PETER HOSKIN reviews Ratchet & Clank – Rift Apart and Game Builder Garage

The same goodness… but super-gorgeous: PETER HOSKIN reviews Ratchet & Clank – Rift Apart and Game Builder Garage

Ratchet & Clank: Rift Apart (PlayStation 5, £69.99)

Verdict: Beautiful mayhem


I’d always thought of lombaxes as weird creatures. They’re misproportioned cat-weasel things from the planet Fastoon. They go around bashing the scenery with wrenches.

But in Ratchet & Clank: Rift Apart, in which you play as the lombax Ratchet alongside his diminutive robot friend Clank, they’re just stunning. Their fur is luscious, their eyes are expressive and even their wrenches shine like never before.

Rift Apart, the 17th release in a series stretching back to 2002, is one of the most beautiful games ever made. Imagine a Pixar cartoon; all that animation, colour and detail. Then imagine playing that cartoon. It’s an astonishing demonstration of what the PlayStation 5 can achieve.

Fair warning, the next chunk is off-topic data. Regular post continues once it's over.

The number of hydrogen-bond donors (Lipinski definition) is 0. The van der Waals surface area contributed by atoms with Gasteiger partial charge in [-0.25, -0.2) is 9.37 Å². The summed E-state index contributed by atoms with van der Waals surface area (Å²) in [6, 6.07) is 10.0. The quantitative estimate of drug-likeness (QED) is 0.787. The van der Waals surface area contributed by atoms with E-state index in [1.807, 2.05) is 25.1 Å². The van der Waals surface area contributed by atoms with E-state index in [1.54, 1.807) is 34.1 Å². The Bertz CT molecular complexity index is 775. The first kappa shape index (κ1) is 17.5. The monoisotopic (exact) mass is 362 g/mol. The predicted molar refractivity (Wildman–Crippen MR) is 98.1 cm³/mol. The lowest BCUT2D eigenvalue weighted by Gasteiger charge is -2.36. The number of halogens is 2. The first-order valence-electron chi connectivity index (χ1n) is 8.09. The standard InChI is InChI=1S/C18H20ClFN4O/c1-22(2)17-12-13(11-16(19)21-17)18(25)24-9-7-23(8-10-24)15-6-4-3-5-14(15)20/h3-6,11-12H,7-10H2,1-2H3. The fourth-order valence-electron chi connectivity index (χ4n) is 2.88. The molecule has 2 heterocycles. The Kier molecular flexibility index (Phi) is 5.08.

And the gameplay isn’t shoddy, either. You’ll bounce around a series of planets – from neon dystopias to verdant wetlands – and either thwack or shoot any space-baddies who get in your way. It’s challenging enough to be, well, a challenge, but straightforward enough to be all-ages fun.

But as polished as that gameplay is, it’s also quite familiar from previous Ratchet games. Rift Apart gestures as though it’s going to change the formula, particularly with the inclusion of a new playable character, the female lombax Rivet. Yet it never really gets beyond the gesturing.

Still, it’s not a bad place for a long-running series to be: the same goodness, only super-gorgeous this time.

Game Builder Garage (Switch, £26.99)

Verdict: A-OK DIY


Making a game can be a trying experience. Years of hard programming, constant revisions, and marketing meetings.

Except when it’s not. There’s now a sub-genre where games design is, in itself, play – from PlayStation’s Dreams to Nintendo’s Super Mario Maker. And now they’re joined by another Nintendo effort, Game Builder Garage.

This is the closest to actual coding, though it’s all done under cover of cutesy characters called Nodon. Link them up, and make everything from Mario-style platformers to crossword-style puzzles.

My own creations are, of course, all masterpieces.


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